Supporters of socioeconomic diversity are hoping to block passage of Wake County's new student assignment policy by requiring a two-thirds vote by the school board.
There would seem to be five votes on the nine-member board on Tuesday to approve the revised policy to make proximity a priority while eliminating references to socioeconomic diversity. But six votes is unlikely.
Members of the board minority have asked board attorney Ann Majestic for her legal interpretation of whether a two-thirds majority is needed to change the policy. They haven't heard back from her yet.
Those same board members had made similar arguments to try to unsuccessfully block March's passage of the community assignment resolution.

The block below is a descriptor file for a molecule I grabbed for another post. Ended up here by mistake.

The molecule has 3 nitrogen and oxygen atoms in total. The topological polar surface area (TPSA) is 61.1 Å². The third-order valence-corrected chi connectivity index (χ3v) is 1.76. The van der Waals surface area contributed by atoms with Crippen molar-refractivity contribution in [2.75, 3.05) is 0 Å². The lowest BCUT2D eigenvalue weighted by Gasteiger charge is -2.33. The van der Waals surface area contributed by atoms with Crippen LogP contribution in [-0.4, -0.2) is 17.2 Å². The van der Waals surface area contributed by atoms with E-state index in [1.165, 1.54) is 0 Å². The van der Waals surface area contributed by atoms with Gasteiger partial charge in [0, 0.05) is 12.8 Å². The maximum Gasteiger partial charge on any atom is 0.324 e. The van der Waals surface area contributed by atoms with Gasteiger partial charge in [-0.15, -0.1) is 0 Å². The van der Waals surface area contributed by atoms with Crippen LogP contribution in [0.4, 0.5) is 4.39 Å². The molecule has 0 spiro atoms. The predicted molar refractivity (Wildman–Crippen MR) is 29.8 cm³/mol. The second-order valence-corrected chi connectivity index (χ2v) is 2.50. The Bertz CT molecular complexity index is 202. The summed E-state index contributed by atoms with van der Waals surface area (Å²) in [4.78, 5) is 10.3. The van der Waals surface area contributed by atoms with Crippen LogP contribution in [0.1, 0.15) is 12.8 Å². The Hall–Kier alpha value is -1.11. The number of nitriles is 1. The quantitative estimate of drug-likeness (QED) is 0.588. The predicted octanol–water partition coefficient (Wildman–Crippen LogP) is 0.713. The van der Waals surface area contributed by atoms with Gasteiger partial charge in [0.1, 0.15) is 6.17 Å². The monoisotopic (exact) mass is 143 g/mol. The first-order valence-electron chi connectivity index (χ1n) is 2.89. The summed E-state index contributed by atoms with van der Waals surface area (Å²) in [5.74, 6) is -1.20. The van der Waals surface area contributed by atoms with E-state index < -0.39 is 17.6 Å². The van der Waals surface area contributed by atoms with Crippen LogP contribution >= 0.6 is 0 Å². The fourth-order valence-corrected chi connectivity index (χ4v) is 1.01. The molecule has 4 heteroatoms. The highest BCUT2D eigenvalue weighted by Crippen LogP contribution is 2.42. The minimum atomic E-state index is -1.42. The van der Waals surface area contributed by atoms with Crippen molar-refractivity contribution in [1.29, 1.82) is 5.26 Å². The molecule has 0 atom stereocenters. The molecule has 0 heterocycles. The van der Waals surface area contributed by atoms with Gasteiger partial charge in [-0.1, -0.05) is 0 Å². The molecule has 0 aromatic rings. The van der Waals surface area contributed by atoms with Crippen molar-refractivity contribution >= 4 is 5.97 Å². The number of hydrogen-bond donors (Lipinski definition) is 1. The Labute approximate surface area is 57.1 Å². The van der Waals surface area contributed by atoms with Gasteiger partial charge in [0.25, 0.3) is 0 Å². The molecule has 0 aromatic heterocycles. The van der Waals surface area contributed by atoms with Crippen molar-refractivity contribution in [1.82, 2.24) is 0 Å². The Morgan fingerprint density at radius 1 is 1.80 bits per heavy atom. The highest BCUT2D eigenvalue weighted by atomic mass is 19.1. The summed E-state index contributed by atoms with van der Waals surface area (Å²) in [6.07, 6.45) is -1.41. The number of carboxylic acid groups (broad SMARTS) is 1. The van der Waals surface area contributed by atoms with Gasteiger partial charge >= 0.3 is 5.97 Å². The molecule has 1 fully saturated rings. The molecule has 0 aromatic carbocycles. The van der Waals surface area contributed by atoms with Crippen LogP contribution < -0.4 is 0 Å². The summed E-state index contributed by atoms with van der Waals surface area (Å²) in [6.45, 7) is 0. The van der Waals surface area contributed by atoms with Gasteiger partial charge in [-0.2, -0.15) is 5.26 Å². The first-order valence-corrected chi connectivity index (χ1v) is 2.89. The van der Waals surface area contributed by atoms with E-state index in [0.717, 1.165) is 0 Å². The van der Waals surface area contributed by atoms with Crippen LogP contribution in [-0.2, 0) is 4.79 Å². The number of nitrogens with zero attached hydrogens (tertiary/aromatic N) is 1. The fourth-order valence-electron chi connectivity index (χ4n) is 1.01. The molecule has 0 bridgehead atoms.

Board policy says you need two-thirds support to suspend a policy. But I can't find where in policy that it says more than a simple majority is needed to change a policy.
Part of the issue is that, before December, 5-4 votes on policy changes were not common. But no requirement for a two-thirds majority was invoked several years ago when prior boards fought over sex education changes.
The board had voted 5-4 in 2002 to amend the healthful living curriculum. A new board voted 5-3 in 2004 to modify the policy again.